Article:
If nothing else, at least Cubs fans finally have some closure when it comes to Anthony Rizzo. After the three-time All-Star re-signed with the Yankees late Tuesday night, the door is officially (at least for now) closed on a potential return to Chicago in free agency.
Rizzo, 32, netted a two-year, $32 million deal from New York that includes an opt-out after the 2022 season. After turning down what initially seemed like a light extension offer of five years and $70 million last spring, it never seemed likely the fan favorite would come back to the Cubs, but there were rumblings all through the lockout and even early this week that talks might be happening.
Instead, at least as things currently stand, Chicago will head into the season with Frank Schwindel entrenched at first – hoping he can replicate his late-season success from a year ago. His glove leaves plenty to be desired, but when you’re comparing just about anyone to Rizzo, odds are they pale in comparison.
Perhaps someday, the seemingly damaged relationship between the organization and Rizzo will be repaired, but it’s not likely to happen anytime soon. After he was traded to the Bronx the day before the deadline last July, Rizzo and Cubs president Jed Hoyer exchanged barbs in radio interviews which, when paired, with the spat over spring contract negotiations, painted an ugly picture.
Cubs can move forward while Yankees bet on Anthony Rizzo moving forward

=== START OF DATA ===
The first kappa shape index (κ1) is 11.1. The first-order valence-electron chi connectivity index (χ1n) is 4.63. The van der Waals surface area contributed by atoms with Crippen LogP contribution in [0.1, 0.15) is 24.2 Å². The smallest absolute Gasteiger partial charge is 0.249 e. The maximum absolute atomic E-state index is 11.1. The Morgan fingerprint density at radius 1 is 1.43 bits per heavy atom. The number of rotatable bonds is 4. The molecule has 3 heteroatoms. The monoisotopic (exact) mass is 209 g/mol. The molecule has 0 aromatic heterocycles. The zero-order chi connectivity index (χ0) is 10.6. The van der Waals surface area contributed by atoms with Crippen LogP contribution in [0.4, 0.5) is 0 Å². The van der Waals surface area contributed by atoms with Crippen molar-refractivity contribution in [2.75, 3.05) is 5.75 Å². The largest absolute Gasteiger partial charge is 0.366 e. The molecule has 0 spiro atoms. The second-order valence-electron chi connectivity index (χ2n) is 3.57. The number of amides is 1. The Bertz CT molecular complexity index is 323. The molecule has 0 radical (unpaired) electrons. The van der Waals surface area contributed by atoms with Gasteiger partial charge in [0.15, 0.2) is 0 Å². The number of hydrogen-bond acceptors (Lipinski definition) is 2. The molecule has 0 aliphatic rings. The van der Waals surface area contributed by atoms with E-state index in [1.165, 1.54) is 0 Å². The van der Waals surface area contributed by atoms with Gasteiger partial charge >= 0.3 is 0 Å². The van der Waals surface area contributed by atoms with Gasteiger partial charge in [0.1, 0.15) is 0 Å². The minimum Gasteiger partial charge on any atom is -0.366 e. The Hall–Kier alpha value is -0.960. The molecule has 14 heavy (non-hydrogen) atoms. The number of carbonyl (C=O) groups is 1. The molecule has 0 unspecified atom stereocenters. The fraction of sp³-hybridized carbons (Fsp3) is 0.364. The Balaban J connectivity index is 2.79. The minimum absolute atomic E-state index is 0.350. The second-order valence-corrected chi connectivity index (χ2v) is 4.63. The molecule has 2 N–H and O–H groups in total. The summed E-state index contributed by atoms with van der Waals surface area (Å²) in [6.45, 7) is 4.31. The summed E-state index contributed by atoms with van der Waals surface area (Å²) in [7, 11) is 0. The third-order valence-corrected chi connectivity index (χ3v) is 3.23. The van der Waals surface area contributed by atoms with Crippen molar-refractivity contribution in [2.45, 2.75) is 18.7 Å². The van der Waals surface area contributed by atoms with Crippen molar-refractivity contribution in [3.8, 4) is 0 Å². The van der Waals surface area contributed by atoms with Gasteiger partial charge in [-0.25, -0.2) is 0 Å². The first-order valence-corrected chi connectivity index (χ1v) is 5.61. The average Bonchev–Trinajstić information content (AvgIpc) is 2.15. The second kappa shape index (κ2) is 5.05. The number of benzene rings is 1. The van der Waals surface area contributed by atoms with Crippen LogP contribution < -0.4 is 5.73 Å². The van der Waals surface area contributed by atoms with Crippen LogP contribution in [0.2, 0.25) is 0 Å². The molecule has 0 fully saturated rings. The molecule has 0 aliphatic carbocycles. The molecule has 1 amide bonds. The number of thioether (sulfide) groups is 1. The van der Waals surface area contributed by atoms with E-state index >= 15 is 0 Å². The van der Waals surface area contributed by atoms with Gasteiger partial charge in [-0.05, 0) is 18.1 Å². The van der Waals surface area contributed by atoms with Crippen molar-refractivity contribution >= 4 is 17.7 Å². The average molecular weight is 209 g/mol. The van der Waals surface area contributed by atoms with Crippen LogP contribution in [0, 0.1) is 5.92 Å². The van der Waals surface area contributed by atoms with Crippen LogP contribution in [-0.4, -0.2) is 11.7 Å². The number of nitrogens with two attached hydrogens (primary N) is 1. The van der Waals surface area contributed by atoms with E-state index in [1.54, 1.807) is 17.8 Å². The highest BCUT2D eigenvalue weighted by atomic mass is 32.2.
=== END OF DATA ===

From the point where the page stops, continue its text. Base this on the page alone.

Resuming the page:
Regardless of how it ended, there’s no disputing the fact Rizzo left a lasting mark on the Cubs franchise. After coming over via trade from San Diego, the Florida native won four Gold Gloves, a Platinum Glove, a Silver Slugger and, of course, played an integral part in ending a 108-year championship drought back in 2016.
The Yankees are hoping the promise shown in advanced metrics are correct in assuming Rizzo still has plenty left in the tank and that the last two years aren’t a sign of things to come. That’s not to say he’s been a bad player by any stretch, but at $16 million annually, you’re hoping he can do more with the bat than be a just below league average offensive first baseman.
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Last year, he put up a 112 OPS+ with Chicago and a 110 mark with the Yankees, but since the start of 2020, he’s slashed just .240/.343/.432 – a far cry from his peak performance from 2014-2019, when he hit .284/.388/.513 for the Cubs.
A Cubs legend forever, it’s time for a new chapter – for the team and for Rizzo.